Effort: It’s been awhile since the Bulls’ effort could truly come into question. Their execution, talent level and decision-making has been what held them back in most of their losses in the last month or so.

With 48 minutes between them and a much-needed All-Star break, the Bulls slept through their alarm clock and kept hitting the snooze button.

After taking a six-point lead in the first quarter, they were outscored by 30 in the last three.

“It reminded me of an earlier stretch in the season when adversity hit us and we shut down, and that can’t happen,” Hoiberg said. “We’ve got to keep playing, we’ve got to keep battling, which we’ve done a very good job of for the most part this season.”

Hoiberg even picked up his second technical of the season, being so frustrated with the officiating and his team’s energy level. Shooting just four of 24 from three tends to gray Hoiberg’s hair a little quicker than most nights.

LaVine said, “we sucked”, which put Hoiberg’s sentiments much more succinctly.

“I think it got the best of us,” Dunn said. “Shots just weren’t falling and when it doesn’t fall then adversity hits and when it does, we just got to be able to fight through it. They were comfortable the whole game.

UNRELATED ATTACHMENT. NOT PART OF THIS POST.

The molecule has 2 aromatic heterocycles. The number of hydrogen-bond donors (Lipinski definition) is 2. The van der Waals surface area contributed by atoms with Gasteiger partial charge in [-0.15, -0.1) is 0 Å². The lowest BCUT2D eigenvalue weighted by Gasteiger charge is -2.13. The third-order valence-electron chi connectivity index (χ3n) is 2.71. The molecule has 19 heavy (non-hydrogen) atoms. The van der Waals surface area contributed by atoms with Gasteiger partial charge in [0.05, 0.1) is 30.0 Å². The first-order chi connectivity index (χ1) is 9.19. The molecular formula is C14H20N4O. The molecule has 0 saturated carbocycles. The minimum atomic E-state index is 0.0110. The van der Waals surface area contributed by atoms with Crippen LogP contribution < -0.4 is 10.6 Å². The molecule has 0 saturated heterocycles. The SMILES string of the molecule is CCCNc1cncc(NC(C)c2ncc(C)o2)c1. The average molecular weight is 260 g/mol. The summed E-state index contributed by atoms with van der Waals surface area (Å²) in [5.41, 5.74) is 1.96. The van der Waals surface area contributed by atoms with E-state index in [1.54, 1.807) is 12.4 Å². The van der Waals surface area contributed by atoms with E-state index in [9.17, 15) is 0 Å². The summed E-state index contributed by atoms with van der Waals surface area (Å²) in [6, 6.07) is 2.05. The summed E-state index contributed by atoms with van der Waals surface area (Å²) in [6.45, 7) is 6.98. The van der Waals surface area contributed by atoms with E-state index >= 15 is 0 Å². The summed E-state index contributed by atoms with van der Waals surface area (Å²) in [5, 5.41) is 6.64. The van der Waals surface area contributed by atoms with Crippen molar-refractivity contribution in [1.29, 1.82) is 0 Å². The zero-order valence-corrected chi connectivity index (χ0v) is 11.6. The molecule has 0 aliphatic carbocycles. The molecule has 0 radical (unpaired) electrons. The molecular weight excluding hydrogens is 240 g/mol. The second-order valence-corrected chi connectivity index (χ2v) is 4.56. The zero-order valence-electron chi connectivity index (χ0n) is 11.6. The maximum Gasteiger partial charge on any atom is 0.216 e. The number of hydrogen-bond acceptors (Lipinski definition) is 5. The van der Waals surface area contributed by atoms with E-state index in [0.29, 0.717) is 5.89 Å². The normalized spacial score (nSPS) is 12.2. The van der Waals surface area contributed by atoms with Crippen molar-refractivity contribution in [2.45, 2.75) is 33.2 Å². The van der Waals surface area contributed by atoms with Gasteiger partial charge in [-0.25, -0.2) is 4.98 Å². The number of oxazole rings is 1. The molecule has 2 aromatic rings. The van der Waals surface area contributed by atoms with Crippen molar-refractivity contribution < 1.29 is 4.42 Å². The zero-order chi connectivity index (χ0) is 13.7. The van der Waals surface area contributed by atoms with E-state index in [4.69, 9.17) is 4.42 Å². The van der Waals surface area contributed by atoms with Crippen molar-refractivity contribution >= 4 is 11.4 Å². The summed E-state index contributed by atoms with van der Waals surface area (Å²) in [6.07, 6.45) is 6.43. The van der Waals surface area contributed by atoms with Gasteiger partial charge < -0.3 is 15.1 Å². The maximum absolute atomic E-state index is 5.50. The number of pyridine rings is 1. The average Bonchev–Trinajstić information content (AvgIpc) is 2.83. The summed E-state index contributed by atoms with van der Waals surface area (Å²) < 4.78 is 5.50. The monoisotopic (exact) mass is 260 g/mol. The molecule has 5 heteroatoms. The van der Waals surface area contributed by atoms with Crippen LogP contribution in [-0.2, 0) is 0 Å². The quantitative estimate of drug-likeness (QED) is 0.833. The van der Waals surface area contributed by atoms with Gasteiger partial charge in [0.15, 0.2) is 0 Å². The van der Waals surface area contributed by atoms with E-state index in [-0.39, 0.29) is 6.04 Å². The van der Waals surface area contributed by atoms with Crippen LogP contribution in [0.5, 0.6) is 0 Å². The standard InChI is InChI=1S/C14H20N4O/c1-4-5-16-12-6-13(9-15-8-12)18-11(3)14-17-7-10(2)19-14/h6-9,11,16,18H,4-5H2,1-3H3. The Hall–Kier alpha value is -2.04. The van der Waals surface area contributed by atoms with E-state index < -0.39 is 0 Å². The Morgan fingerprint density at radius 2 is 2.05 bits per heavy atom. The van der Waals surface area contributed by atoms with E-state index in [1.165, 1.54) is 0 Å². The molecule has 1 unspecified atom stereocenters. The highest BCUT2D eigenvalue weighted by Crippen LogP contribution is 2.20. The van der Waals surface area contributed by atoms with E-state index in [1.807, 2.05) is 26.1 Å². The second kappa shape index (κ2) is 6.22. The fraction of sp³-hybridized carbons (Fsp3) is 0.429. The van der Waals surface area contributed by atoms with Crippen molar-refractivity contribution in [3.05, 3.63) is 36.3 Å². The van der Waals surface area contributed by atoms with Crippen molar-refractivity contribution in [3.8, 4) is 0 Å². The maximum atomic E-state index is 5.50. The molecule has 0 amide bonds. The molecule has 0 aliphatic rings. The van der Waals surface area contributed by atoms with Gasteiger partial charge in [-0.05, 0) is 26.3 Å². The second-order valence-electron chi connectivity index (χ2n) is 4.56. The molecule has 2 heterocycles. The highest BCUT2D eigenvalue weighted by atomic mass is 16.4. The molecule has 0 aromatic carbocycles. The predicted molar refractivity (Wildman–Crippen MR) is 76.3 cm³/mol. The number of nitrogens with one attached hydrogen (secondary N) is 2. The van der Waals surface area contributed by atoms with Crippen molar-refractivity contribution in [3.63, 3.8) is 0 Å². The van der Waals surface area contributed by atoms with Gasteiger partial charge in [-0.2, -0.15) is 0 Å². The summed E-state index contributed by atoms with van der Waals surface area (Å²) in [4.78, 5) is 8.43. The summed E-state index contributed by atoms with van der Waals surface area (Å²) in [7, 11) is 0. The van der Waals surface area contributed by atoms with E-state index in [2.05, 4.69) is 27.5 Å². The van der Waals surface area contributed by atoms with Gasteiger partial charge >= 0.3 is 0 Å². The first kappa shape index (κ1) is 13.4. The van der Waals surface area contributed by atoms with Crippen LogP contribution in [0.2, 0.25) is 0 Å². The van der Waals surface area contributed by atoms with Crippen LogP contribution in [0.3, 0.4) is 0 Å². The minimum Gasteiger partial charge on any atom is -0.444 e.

Leading: Dunn’s words sounded just like Hoiberg’s, and if you take the position that the leader of the team and coach need to be on the same accord, it shouldn’t be surprising Dunn plans to take a more vocal role for the final 25 games.

He purposely didn’t want to assert himself so strongly to start the year, he said. It could’ve been in part because his early play wouldn’t have garnered the currency to be a leader (remember the late behind-the-back pass in Phoenix), but since early December, he’s been the catalyst.

“I stepped back because we had so many veterans and other players to be the leaders. I just went out there to do it with action,” Dunn said.